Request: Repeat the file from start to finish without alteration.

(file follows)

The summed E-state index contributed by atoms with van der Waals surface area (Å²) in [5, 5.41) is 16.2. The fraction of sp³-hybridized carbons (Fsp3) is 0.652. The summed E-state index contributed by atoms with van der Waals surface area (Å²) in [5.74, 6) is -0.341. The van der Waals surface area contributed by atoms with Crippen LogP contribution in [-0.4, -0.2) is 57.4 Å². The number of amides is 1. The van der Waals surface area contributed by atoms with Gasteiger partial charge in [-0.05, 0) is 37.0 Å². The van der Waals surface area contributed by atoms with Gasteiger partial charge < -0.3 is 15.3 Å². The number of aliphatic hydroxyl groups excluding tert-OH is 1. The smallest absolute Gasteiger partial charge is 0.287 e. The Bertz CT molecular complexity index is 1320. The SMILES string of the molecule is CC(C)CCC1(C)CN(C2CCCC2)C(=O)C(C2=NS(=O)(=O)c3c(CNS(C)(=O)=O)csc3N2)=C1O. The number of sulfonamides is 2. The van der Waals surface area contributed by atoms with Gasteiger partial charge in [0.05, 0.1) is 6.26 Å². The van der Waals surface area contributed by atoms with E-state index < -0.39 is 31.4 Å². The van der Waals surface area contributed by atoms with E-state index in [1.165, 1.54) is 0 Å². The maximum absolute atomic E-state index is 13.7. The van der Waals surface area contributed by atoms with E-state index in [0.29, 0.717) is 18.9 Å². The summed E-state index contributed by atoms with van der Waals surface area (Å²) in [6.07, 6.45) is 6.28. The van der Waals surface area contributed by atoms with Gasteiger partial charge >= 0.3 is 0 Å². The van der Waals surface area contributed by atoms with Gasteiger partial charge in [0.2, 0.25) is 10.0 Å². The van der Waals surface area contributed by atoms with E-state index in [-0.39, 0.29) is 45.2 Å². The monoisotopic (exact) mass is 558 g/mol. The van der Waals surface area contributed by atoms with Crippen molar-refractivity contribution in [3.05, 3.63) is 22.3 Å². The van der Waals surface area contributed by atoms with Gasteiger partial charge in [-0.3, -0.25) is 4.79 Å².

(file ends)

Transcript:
The summed E-state index contributed by atoms with van der Waals surface area (Å²) in [5, 5.41) is 16.2. The fraction of sp³-hybridized carbons (Fsp3) is 0.652. The summed E-state index contributed by atoms with van der Waals surface area (Å²) in [5.74, 6) is -0.341. The van der Waals surface area contributed by atoms with Crippen LogP contribution in [-0.4, -0.2) is 57.4 Å². The number of amides is 1. The van der Waals surface area contributed by atoms with Gasteiger partial charge in [-0.05, 0) is 37.0 Å². The van der Waals surface area contributed by atoms with Gasteiger partial charge < -0.3 is 15.3 Å². The number of aliphatic hydroxyl groups excluding tert-OH is 1. The smallest absolute Gasteiger partial charge is 0.287 e. The Bertz CT molecular complexity index is 1320. The SMILES string of the molecule is CC(C)CCC1(C)CN(C2CCCC2)C(=O)C(C2=NS(=O)(=O)c3c(CNS(C)(=O)=O)csc3N2)=C1O. The number of sulfonamides is 2. The van der Waals surface area contributed by atoms with Gasteiger partial charge in [0.05, 0.1) is 6.26 Å². The van der Waals surface area contributed by atoms with E-state index < -0.39 is 31.4 Å². The van der Waals surface area contributed by atoms with E-state index in [1.165, 1.54) is 0 Å². The maximum absolute atomic E-state index is 13.7. The van der Waals surface area contributed by atoms with E-state index in [0.29, 0.717) is 18.9 Å². The summed E-state index contributed by atoms with van der Waals surface area (Å²) in [6.07, 6.45) is 6.28. The van der Waals surface area contributed by atoms with Gasteiger partial charge >= 0.3 is 0 Å². The van der Waals surface area contributed by atoms with Gasteiger partial charge in [0.2, 0.25) is 10.0 Å². The van der Waals surface area contributed by atoms with E-state index in [-0.39, 0.29) is 45.2 Å². The monoisotopic (exact) mass is 558 g/mol. The van der Waals surface area contributed by atoms with Crippen molar-refractivity contribution in [3.05, 3.63) is 22.3 Å². The van der Waals surface area contributed by atoms with Gasteiger partial charge in [-0.3, -0.25) is 4.79 Å².